Beg Bounty Hunters and Bug Bounty Programmes

A responsible disclosure programme or ‘bug bounty programmes’  is where ethical hackers or security researchers scan your website, find a vulnerability that puts you at risk and ask for compensation to fix the issue.  Even the likes of Facebook, Yahoo, Google, Reddit, and Microsoft have responsible disclosure programmes so that vulnerabilities can be fixed quickly and discreetly. Whereas the majority of responsible disclosure programmes are important to maintain security within the internet, there will always be those unethical bug bounties known as the ‘beg bounter hunters’ who email you easily found issues in the hope of making a quick euro.  Such beg bounter hunters are not worth paying an agreed amount as such issues could have been spotted by IT for your company or are not a legitimate vulnerability.

Examples of beg bounties that we have come across are broken DMARC ((Domain-Based Message Authentication, Reporting and Conformance) records, a missing CSP and broken SPF records.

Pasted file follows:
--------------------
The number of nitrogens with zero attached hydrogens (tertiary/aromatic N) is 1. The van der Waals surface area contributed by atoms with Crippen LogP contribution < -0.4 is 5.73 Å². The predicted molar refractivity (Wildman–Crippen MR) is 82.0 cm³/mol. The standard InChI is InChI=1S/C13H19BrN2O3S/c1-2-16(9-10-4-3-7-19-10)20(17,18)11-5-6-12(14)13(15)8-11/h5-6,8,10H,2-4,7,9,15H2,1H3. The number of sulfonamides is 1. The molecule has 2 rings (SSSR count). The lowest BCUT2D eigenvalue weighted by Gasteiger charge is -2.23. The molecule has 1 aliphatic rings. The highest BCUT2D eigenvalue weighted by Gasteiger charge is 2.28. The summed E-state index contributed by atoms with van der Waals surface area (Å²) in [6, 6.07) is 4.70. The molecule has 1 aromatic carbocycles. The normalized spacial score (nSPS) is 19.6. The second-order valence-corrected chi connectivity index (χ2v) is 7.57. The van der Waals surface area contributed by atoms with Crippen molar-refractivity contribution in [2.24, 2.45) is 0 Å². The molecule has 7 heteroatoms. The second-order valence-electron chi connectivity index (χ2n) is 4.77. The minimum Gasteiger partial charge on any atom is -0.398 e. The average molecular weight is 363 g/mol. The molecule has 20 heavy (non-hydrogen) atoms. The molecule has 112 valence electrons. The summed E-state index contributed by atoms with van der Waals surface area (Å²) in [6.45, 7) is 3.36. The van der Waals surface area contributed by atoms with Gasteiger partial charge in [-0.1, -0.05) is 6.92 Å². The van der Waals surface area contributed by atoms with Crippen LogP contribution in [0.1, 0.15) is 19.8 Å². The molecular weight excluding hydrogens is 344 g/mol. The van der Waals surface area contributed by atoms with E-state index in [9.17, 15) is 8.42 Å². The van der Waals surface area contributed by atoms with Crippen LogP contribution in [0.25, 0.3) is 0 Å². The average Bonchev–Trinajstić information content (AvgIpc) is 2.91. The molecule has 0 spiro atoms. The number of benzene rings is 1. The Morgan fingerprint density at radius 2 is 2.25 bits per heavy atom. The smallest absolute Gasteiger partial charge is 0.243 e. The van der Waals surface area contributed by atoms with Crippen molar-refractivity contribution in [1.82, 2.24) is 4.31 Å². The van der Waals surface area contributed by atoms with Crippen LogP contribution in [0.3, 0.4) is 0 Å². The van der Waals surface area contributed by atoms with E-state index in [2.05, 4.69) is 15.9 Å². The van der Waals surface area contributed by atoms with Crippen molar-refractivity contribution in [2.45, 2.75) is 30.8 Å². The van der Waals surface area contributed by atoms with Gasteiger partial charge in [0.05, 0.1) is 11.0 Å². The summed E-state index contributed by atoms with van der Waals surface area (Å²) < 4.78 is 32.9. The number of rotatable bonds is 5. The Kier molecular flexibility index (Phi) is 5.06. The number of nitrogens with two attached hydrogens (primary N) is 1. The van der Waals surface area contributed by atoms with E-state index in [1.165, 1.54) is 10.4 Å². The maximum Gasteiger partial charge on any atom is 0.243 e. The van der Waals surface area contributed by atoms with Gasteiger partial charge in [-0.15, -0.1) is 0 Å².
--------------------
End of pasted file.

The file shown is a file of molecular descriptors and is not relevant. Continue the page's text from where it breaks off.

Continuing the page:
DMARC Bounties

We were contacted by a bounty hunter just before Xmas asking us for a DMARC bounty. DMARC Bounties are not legitimate bounties and are recognised as beg bounties as they are easily found. However, by not having your DMARC configured correctly, it does make your domain and organisation vulnerable to phishing attacks and impersonation targeting your employees and customers, therefore we do recommend that companies secure a DMARC by default.

How To Secure A DMARC

DMARC is the number one foundation layer for email and domain security and will secure your organisation.

A DMARC (Domain-Based Message Authentication, Reporting and Conformance)” p=reject” policy will ensure all your malicious email is stopped.

To secure your DMARC vulnerability, you should contact your IT Provider or your hosting provider to see what needs to be done.

See the following links for more information and online tools to help you create a DMARC record. &